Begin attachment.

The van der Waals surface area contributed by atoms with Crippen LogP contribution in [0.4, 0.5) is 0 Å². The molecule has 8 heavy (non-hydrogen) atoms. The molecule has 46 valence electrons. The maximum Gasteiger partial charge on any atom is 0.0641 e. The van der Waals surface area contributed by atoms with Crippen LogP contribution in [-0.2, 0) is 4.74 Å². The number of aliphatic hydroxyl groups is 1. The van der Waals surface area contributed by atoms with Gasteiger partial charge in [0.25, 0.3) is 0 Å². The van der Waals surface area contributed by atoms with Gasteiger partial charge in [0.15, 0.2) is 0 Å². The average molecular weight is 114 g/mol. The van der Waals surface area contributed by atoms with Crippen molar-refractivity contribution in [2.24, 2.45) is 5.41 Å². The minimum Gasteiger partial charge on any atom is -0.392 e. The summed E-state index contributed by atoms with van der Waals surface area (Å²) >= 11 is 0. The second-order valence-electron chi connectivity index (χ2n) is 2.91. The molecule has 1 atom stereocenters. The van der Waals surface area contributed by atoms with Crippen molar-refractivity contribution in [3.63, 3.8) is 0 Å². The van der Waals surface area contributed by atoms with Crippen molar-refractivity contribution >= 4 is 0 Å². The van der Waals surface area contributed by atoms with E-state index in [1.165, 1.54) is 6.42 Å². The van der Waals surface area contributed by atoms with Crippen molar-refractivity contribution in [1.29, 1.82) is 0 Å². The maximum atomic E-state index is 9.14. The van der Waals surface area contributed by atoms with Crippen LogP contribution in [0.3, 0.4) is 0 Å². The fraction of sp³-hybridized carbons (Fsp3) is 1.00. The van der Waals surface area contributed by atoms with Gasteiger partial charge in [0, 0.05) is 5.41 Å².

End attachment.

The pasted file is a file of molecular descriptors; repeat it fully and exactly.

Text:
The van der Waals surface area contributed by atoms with Crippen LogP contribution in [0.4, 0.5) is 0 Å². The molecule has 8 heavy (non-hydrogen) atoms. The molecule has 46 valence electrons. The maximum Gasteiger partial charge on any atom is 0.0641 e. The van der Waals surface area contributed by atoms with Crippen LogP contribution in [-0.2, 0) is 4.74 Å². The number of aliphatic hydroxyl groups is 1. The van der Waals surface area contributed by atoms with Gasteiger partial charge in [0.25, 0.3) is 0 Å². The van der Waals surface area contributed by atoms with Gasteiger partial charge in [0.15, 0.2) is 0 Å². The average molecular weight is 114 g/mol. The van der Waals surface area contributed by atoms with Crippen molar-refractivity contribution in [2.24, 2.45) is 5.41 Å². The minimum Gasteiger partial charge on any atom is -0.392 e. The summed E-state index contributed by atoms with van der Waals surface area (Å²) >= 11 is 0. The second-order valence-electron chi connectivity index (χ2n) is 2.91. The molecule has 1 atom stereocenters. The van der Waals surface area contributed by atoms with Crippen molar-refractivity contribution in [3.63, 3.8) is 0 Å². The van der Waals surface area contributed by atoms with Crippen molar-refractivity contribution >= 4 is 0 Å². The van der Waals surface area contributed by atoms with E-state index in [1.165, 1.54) is 6.42 Å². The van der Waals surface area contributed by atoms with Crippen molar-refractivity contribution in [1.29, 1.82) is 0 Å². The maximum atomic E-state index is 9.14. The van der Waals surface area contributed by atoms with Crippen LogP contribution in [0.3, 0.4) is 0 Å². The fraction of sp³-hybridized carbons (Fsp3) is 1.00. The van der Waals surface area contributed by atoms with Gasteiger partial charge in [0, 0.05) is 5.41 Å².